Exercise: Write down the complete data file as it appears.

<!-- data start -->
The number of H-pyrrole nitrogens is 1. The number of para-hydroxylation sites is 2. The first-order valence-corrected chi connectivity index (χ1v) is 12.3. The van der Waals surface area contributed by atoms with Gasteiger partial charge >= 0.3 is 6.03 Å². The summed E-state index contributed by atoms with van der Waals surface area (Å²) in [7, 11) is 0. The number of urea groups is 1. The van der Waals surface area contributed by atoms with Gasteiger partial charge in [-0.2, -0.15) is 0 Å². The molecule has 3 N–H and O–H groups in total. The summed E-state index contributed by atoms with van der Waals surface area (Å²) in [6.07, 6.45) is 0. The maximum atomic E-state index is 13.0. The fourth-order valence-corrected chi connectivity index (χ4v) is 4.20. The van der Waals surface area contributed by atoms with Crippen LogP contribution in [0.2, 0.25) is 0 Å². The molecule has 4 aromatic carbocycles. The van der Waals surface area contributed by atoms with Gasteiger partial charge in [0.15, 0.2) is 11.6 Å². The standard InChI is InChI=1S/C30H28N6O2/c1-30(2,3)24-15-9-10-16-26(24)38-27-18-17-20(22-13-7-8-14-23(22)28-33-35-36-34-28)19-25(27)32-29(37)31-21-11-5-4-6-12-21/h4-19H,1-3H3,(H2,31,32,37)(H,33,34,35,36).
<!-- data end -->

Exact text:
The number of H-pyrrole nitrogens is 1. The number of para-hydroxylation sites is 2. The first-order valence-corrected chi connectivity index (χ1v) is 12.3. The van der Waals surface area contributed by atoms with Gasteiger partial charge >= 0.3 is 6.03 Å². The summed E-state index contributed by atoms with van der Waals surface area (Å²) in [7, 11) is 0. The number of urea groups is 1. The van der Waals surface area contributed by atoms with Gasteiger partial charge in [-0.2, -0.15) is 0 Å². The molecule has 3 N–H and O–H groups in total. The summed E-state index contributed by atoms with van der Waals surface area (Å²) in [6.07, 6.45) is 0. The maximum atomic E-state index is 13.0. The fourth-order valence-corrected chi connectivity index (χ4v) is 4.20. The van der Waals surface area contributed by atoms with Crippen LogP contribution in [0.2, 0.25) is 0 Å². The molecule has 4 aromatic carbocycles. The van der Waals surface area contributed by atoms with Gasteiger partial charge in [0.15, 0.2) is 11.6 Å². The standard InChI is InChI=1S/C30H28N6O2/c1-30(2,3)24-15-9-10-16-26(24)38-27-18-17-20(22-13-7-8-14-23(22)28-33-35-36-34-28)19-25(27)32-29(37)31-21-11-5-4-6-12-21/h4-19H,1-3H3,(H2,31,32,37)(H,33,34,35,36).